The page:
The Bureau of Land Management in California plans to relocate about 12 wild horses to a nearby water source within their herd management area.
The horses are staying close to a water source that has dried up due to drought conditions in the Fox Hog Herd Management Area and their condition is deteriorating, the bureau says.
“These horses have been adversely affected by severe drought conditions for the past four weeks,” said Tim Burke, acting manager for the Surprise Field Office.
“We’ve been trucking water to a trough for them three times a week and we were hoping they would move to nearby water sources like other horses in the area are doing, but this group hasn’t.”
Bureau wild horse specialists plan to set up a temporary water trap this week. All going well, the operation should be completed within a week.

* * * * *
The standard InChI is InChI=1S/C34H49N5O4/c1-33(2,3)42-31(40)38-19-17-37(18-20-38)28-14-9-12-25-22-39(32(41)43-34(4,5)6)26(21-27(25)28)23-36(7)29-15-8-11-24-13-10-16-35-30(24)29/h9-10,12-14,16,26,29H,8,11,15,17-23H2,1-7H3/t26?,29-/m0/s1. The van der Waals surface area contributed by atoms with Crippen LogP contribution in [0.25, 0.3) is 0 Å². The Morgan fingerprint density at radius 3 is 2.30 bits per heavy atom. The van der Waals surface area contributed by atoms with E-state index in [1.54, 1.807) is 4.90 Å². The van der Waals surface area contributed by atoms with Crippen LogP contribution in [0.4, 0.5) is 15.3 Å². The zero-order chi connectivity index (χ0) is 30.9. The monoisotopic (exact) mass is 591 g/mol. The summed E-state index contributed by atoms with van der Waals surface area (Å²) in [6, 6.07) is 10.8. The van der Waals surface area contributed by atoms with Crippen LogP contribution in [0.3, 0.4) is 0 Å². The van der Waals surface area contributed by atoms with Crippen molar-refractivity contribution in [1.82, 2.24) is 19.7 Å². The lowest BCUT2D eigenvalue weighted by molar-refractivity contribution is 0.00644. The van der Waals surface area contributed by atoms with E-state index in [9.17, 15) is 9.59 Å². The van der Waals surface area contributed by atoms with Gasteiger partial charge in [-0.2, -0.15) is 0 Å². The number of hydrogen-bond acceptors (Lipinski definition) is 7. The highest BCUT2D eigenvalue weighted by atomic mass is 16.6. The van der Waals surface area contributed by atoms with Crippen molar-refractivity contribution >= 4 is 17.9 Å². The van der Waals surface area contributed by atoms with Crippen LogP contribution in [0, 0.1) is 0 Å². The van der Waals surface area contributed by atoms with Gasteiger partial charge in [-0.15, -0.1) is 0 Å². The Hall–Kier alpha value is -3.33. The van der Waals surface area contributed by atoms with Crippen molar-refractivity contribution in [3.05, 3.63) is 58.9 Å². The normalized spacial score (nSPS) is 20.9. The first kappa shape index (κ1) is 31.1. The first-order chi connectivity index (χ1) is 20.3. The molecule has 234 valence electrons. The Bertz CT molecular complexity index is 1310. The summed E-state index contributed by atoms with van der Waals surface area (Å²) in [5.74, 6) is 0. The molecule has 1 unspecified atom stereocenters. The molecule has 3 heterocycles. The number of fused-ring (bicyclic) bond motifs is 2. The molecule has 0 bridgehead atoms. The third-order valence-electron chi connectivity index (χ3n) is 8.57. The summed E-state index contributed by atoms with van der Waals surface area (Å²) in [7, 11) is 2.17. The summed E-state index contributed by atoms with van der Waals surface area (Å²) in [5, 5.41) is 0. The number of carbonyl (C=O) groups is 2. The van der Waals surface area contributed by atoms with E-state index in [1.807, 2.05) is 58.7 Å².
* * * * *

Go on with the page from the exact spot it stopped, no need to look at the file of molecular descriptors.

Water hauling will continue until the animals are moved. Once captured, the horses will be transported to a new location within the Fox Hog herd management area that has a constant and natural source of water and adequate forage.
Northeast California, like much of the West, had an abnormally dry winter and seasonal stock ponds, springs and other water sources are drying earlier than normal.
The Surprise Field Office has been monitoring closely drought conditions in high desert herd management areas in northeast California and northwest Nevada. In all but the above situation, horses and burros are moving as they normally do among various water sources.